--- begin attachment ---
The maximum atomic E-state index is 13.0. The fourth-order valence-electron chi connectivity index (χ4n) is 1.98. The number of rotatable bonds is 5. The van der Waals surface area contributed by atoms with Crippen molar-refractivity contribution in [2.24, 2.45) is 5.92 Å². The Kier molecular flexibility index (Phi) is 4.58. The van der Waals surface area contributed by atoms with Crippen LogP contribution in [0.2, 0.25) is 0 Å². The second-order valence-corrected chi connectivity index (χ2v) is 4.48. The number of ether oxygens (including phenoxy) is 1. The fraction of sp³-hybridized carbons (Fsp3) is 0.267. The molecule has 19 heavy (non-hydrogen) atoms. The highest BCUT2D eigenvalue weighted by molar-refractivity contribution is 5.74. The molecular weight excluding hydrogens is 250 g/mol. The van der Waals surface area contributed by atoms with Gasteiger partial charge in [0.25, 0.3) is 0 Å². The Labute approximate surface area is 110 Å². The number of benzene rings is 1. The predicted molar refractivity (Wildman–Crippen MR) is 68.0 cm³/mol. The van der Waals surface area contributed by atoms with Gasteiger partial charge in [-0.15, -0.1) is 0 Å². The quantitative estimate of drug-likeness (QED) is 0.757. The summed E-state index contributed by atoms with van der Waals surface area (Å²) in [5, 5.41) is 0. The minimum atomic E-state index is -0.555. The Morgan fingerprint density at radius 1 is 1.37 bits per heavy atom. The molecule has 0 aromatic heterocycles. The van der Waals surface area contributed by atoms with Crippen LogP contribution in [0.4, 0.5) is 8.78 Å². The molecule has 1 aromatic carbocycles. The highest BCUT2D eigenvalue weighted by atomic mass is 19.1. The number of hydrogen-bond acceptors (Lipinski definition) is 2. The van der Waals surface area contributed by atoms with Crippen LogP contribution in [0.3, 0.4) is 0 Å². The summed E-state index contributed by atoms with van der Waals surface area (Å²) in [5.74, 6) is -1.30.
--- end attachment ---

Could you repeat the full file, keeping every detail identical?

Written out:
The maximum atomic E-state index is 13.0. The fourth-order valence-electron chi connectivity index (χ4n) is 1.98. The number of rotatable bonds is 5. The van der Waals surface area contributed by atoms with Crippen molar-refractivity contribution in [2.24, 2.45) is 5.92 Å². The Kier molecular flexibility index (Phi) is 4.58. The van der Waals surface area contributed by atoms with Crippen LogP contribution in [0.2, 0.25) is 0 Å². The second-order valence-corrected chi connectivity index (χ2v) is 4.48. The number of ether oxygens (including phenoxy) is 1. The fraction of sp³-hybridized carbons (Fsp3) is 0.267. The molecule has 19 heavy (non-hydrogen) atoms. The highest BCUT2D eigenvalue weighted by molar-refractivity contribution is 5.74. The molecular weight excluding hydrogens is 250 g/mol. The van der Waals surface area contributed by atoms with Gasteiger partial charge in [0.25, 0.3) is 0 Å². The Labute approximate surface area is 110 Å². The number of benzene rings is 1. The predicted molar refractivity (Wildman–Crippen MR) is 68.0 cm³/mol. The van der Waals surface area contributed by atoms with Gasteiger partial charge in [-0.15, -0.1) is 0 Å². The quantitative estimate of drug-likeness (QED) is 0.757. The summed E-state index contributed by atoms with van der Waals surface area (Å²) in [5, 5.41) is 0. The minimum atomic E-state index is -0.555. The Morgan fingerprint density at radius 1 is 1.37 bits per heavy atom. The molecule has 0 aromatic heterocycles. The van der Waals surface area contributed by atoms with Crippen LogP contribution in [0.4, 0.5) is 8.78 Å². The molecule has 1 aromatic carbocycles. The highest BCUT2D eigenvalue weighted by atomic mass is 19.1. The number of hydrogen-bond acceptors (Lipinski definition) is 2. The van der Waals surface area contributed by atoms with Crippen LogP contribution in [0.3, 0.4) is 0 Å². The summed E-state index contributed by atoms with van der Waals surface area (Å²) in [5.74, 6) is -1.30.